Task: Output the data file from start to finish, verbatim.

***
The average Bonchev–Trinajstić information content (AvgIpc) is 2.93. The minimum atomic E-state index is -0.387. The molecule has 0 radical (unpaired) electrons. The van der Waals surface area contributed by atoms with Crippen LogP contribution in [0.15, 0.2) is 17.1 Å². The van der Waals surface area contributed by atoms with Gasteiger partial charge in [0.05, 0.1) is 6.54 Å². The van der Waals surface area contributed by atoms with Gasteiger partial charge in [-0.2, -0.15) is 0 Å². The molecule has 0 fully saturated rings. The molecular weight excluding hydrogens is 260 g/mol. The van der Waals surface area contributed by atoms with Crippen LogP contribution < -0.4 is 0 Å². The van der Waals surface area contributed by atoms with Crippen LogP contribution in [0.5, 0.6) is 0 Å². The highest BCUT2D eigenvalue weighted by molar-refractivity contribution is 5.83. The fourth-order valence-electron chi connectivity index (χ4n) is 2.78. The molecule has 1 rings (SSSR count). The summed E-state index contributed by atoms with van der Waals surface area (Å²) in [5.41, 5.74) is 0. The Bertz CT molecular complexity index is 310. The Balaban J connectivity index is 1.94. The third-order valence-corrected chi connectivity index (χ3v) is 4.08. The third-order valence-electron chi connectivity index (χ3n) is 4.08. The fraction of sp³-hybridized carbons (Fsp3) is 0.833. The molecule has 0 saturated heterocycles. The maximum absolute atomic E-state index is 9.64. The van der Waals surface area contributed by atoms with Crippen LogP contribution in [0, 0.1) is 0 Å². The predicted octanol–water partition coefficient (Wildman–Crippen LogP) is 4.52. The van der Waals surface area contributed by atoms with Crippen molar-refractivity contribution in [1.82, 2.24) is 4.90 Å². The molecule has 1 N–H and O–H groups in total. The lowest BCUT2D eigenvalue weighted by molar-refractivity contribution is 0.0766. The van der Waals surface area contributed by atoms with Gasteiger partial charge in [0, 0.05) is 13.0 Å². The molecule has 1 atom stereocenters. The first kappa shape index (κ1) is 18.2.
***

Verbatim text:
The average Bonchev–Trinajstić information content (AvgIpc) is 2.93. The minimum atomic E-state index is -0.387. The molecule has 0 radical (unpaired) electrons. The van der Waals surface area contributed by atoms with Crippen LogP contribution in [0.15, 0.2) is 17.1 Å². The van der Waals surface area contributed by atoms with Gasteiger partial charge in [0.05, 0.1) is 6.54 Å². The van der Waals surface area contributed by atoms with Gasteiger partial charge in [-0.2, -0.15) is 0 Å². The molecule has 0 fully saturated rings. The molecular weight excluding hydrogens is 260 g/mol. The van der Waals surface area contributed by atoms with Crippen LogP contribution < -0.4 is 0 Å². The van der Waals surface area contributed by atoms with Crippen LogP contribution in [0.5, 0.6) is 0 Å². The highest BCUT2D eigenvalue weighted by molar-refractivity contribution is 5.83. The fourth-order valence-electron chi connectivity index (χ4n) is 2.78. The molecule has 1 rings (SSSR count). The summed E-state index contributed by atoms with van der Waals surface area (Å²) in [5.41, 5.74) is 0. The Bertz CT molecular complexity index is 310. The Balaban J connectivity index is 1.94. The third-order valence-corrected chi connectivity index (χ3v) is 4.08. The third-order valence-electron chi connectivity index (χ3n) is 4.08. The fraction of sp³-hybridized carbons (Fsp3) is 0.833. The molecule has 0 saturated heterocycles. The maximum absolute atomic E-state index is 9.64. The van der Waals surface area contributed by atoms with Crippen LogP contribution in [0, 0.1) is 0 Å². The predicted octanol–water partition coefficient (Wildman–Crippen LogP) is 4.52. The van der Waals surface area contributed by atoms with Crippen molar-refractivity contribution in [1.82, 2.24) is 4.90 Å². The molecule has 1 N–H and O–H groups in total. The lowest BCUT2D eigenvalue weighted by molar-refractivity contribution is 0.0766. The van der Waals surface area contributed by atoms with Gasteiger partial charge in [0, 0.05) is 13.0 Å². The molecule has 1 atom stereocenters. The first kappa shape index (κ1) is 18.2.